I’ve been crying on and off since my appointment with my reluctant surgeon a couple days ago.
My friend J went with me to the appointment – she usually does to make sure I ask and get answers to all my questions – and even though she had to go back to work, she was kind enough to sit with me for a while afterward to help me process what had happened over a cup of coffee. She was as confused as I still am, and she was sympathetic because she has gone through this with me since the beginning. I’m not sure how I would be coping with all of this without her support. She called later in the day to see how I was doing. She shared some of her thoughts with me and helped me solidify my plan for moving forward.
J isn’t the only person I’ve spoken with since my appointment. Whenever I have an appointment there is a list of people who, if they can’t go with me, I have to talk with about what happened. Everyone was as confused as J and I were. The responses ranged from angered disbelief to calm measured instruction about what I should do next. And the consensus was – as it has been for some time – that the response to my illness has been poor and that my reluctant surgeon may not be the right surgeon for me.
In between these conversations I cried. I’ve been so overwhelmed and distraught that I asked myself an irrational question that pops up when I lose sight of hope: WHY AM I BEING PUNISHED? I know I’ve done nothing to deserve this illness. But at times like this I can’t keep from shouting out to whoever or whatever might be listening out in the universe and asking what I did wrong and how I can fix it. Sadly, no answer ever comes.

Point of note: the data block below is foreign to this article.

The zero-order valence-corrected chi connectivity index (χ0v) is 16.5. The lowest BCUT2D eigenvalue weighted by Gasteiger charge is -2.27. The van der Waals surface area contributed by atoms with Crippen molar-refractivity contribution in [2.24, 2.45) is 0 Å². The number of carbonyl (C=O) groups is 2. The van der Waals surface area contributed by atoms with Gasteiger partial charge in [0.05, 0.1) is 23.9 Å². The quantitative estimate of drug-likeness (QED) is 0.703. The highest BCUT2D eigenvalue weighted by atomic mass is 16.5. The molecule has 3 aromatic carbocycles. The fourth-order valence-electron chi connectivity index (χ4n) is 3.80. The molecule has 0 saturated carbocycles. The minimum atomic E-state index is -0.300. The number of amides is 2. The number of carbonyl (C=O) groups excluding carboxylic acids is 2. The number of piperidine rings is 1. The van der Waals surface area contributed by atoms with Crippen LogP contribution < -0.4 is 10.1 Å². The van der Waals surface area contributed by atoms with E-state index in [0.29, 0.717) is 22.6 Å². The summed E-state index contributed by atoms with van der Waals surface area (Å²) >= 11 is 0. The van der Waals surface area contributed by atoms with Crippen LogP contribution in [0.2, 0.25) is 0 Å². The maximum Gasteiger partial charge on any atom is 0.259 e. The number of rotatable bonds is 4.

No answer ever comes about why there has been so little movement toward making me better and it scares me. It scares me to think that none of the doctors I have seen have enough interest in working to get me better. No answers ever come about whether my reluctant surgeon is right that if I have the surgery it will cause me more harm than good and I will never be pain-free and it scares me. It scares me to think that she is not considering the pain I have now and how it has increased significantly in two years, and how much more it might increase if she does nothing. No answers ever come about why I keep encountering doctors who are so single-minded and unwilling to hear me when I tell them what is happening in my body. It scares me because if I’m in such close proximity to my doctors and they don’t listen to me then why in the world would the universe.
If the universe is listening maybe that’s why I received a call this afternoon from the office of the gynecologist who figured out I was misdiagnosed. He is also the one who has managed my referrals to other doctors and clinics for treatments. His staff heard my distress and squeezed me into a spot to see him next week. My hope is that he will listen to me and help me figure out the next step in untangling the painful mess that is my life.
The Beatles – Across the Universe